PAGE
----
53. The common response to this is that God designed everything perfectly, and then everything fucked up after the fall.

    That’s been my experience as well. Up to and including claims that there were no parasites before the fall, and every creature was a vegetarian. (The cries of the carrots, evidently, fall on the deaf ears of the Almighty.)

  54. The existence of pain (in humans or animals) doesnt imply sadism. The pain involved (in say a female insect eating her mate) isnt pain for pain’s sake, there is a reason behind it. . .

    There is plenty of pain outside the human race. I dont see any that exists for the enjoyment of the creator. No sadism here.

    Given an omniscient, omnipotent creator, there is no reason for anything in creation other than the choice of the creator. If God created the world, pain exists only because he wants it to. That does seem like the work of a sadist.

    Why else would he need to use evolution as his method of creation when that is such a slow and painful process apparently involving a vast number of “proto-species” who live out their entire lives for generation after generation for the sole purpose of forming some other species?

    The faithful could reply “I don’t know why god uses evolution as a method of creation,” an answer that’s not particularly satisfying but doesn’t strike me as a rationalization or proof of apathy.

  55. Poor jj. The universe is neither cruel nor benevolent. It is neutral. It wasn’t made by anyone and is thus incapable of caring. But all we have to do is think, and we master it.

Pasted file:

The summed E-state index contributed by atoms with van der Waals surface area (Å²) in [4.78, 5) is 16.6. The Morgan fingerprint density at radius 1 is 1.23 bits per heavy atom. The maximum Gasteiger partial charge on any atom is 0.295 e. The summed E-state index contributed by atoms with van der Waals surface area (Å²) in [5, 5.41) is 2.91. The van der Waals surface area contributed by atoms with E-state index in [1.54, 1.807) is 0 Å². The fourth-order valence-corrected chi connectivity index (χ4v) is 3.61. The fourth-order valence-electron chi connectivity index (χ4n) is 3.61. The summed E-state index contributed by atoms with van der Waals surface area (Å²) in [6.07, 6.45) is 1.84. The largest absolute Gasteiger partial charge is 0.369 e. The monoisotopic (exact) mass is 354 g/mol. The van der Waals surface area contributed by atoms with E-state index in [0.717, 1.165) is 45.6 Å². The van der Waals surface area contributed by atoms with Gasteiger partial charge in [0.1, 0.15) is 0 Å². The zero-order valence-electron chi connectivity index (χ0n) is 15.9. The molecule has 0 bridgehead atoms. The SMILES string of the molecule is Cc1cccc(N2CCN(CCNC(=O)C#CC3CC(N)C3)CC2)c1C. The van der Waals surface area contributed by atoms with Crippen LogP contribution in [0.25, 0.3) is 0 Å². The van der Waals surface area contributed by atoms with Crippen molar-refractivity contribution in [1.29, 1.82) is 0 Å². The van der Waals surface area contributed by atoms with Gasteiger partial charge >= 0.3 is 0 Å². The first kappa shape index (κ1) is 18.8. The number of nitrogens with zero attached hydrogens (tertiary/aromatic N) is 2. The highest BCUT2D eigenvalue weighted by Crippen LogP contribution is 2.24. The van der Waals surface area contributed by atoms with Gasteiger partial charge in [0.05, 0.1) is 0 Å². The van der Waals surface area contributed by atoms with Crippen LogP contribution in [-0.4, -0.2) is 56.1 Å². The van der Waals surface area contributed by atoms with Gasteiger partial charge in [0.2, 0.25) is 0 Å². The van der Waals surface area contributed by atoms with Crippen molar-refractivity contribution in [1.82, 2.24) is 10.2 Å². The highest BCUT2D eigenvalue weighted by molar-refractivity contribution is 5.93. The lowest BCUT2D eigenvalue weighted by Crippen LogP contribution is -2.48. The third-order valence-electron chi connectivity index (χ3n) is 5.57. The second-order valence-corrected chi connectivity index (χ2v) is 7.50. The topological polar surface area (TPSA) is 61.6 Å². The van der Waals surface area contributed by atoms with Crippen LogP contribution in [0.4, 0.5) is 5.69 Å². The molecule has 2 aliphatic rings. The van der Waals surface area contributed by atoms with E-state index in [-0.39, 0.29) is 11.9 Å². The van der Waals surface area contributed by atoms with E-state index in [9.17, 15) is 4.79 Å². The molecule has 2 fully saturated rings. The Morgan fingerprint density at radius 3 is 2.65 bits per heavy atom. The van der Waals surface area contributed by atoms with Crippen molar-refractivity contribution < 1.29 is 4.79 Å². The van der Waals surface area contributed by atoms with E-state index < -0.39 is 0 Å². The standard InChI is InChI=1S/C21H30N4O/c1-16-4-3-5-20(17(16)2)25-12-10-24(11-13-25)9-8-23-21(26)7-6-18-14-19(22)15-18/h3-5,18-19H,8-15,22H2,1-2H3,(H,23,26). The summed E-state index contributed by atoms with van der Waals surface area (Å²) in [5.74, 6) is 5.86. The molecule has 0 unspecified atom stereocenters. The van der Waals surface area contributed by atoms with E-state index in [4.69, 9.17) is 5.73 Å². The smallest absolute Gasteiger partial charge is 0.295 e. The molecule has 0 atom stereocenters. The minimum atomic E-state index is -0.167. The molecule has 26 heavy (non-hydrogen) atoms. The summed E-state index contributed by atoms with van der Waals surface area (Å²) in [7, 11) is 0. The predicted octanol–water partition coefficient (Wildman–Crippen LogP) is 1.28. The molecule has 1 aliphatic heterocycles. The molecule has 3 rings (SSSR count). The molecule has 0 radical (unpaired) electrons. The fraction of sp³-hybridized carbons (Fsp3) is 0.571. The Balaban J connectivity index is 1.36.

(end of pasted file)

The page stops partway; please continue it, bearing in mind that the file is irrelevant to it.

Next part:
Poor ed. The intricacies of biology, DNA, and evolution so obviously point to design that all of our textbooks and research papers are replete with design metaphors. And yet the old codger is too insecure to acknowledge the remote possibility that some intelligence (whether a cosmic clown, sadist, or a force so alien we could never divine its motives) had some “hand” in its trajectory.

  56. A Distinction without a difference?

    ChicagoTom wins for cutting through the crap in the shortest phrase.

  57. Yeah, but it was magic fruit, LMNOP, duh. Like normal fruit could do that! Creationism is pretty straightforward and logical, probably a good basis for any scientific research.

  58. The evidence for design is resoundingly clear to me.

    For example?

  59. *raises hand* Ooh, ooh. I know that one. Irreducible complexity and gaps in the fossil record.

    *proudly smirks at the other students*

  60. “Evidence of intelligent design” is just a more modern term for “we don’t know how it happened, so it must have come from God.”

  61. Given an omniscient, omnipotent creator, there is no reason for anything in creation other than the choice of the creator. If God created the world, pain exists only because he wants it to. That does seem like the work of a sadist.

    Even agnostic and atheistic philosophers acknowledge that this is not the case. If an unmoved mover provided its spawn with freedom this would not be the case. It is not just the religious philosophers that acknowledge this possibility.

    I, as a deist, (and many of my agnostic friends) acknowledge the possibility, however remote, that there may be no deity. And yet so many strident atheists won’t even acknowledge the glaring possibility of a designer. I wonder how insecure you have to be to be this personally dishonest?